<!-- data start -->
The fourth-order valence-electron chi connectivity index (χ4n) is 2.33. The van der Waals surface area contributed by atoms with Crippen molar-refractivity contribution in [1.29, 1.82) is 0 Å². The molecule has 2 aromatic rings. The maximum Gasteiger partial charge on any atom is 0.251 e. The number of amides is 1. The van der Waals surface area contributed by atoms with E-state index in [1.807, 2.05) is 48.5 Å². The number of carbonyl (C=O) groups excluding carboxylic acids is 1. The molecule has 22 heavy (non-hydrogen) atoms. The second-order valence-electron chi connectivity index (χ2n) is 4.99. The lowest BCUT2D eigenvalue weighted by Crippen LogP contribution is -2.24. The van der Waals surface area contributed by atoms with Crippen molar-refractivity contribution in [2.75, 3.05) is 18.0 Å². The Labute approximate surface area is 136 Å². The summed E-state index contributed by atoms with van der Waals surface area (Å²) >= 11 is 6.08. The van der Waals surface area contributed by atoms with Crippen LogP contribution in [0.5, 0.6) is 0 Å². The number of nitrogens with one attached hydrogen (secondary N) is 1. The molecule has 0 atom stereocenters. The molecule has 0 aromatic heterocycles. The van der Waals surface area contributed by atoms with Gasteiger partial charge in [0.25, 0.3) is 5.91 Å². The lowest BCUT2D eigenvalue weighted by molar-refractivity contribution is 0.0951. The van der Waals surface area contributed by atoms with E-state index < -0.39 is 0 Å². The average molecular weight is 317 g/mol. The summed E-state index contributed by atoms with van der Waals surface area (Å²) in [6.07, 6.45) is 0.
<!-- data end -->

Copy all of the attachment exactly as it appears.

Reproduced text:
The fourth-order valence-electron chi connectivity index (χ4n) is 2.33. The van der Waals surface area contributed by atoms with Crippen molar-refractivity contribution in [1.29, 1.82) is 0 Å². The molecule has 2 aromatic rings. The maximum Gasteiger partial charge on any atom is 0.251 e. The number of amides is 1. The van der Waals surface area contributed by atoms with E-state index in [1.807, 2.05) is 48.5 Å². The number of carbonyl (C=O) groups excluding carboxylic acids is 1. The molecule has 22 heavy (non-hydrogen) atoms. The second-order valence-electron chi connectivity index (χ2n) is 4.99. The lowest BCUT2D eigenvalue weighted by Crippen LogP contribution is -2.24. The van der Waals surface area contributed by atoms with Crippen molar-refractivity contribution in [2.75, 3.05) is 18.0 Å². The Labute approximate surface area is 136 Å². The summed E-state index contributed by atoms with van der Waals surface area (Å²) >= 11 is 6.08. The van der Waals surface area contributed by atoms with Crippen LogP contribution in [0.5, 0.6) is 0 Å². The number of nitrogens with one attached hydrogen (secondary N) is 1. The molecule has 0 atom stereocenters. The molecule has 0 aromatic heterocycles. The van der Waals surface area contributed by atoms with Gasteiger partial charge in [0.25, 0.3) is 5.91 Å². The lowest BCUT2D eigenvalue weighted by molar-refractivity contribution is 0.0951. The van der Waals surface area contributed by atoms with E-state index < -0.39 is 0 Å². The average molecular weight is 317 g/mol. The summed E-state index contributed by atoms with van der Waals surface area (Å²) in [6.07, 6.45) is 0.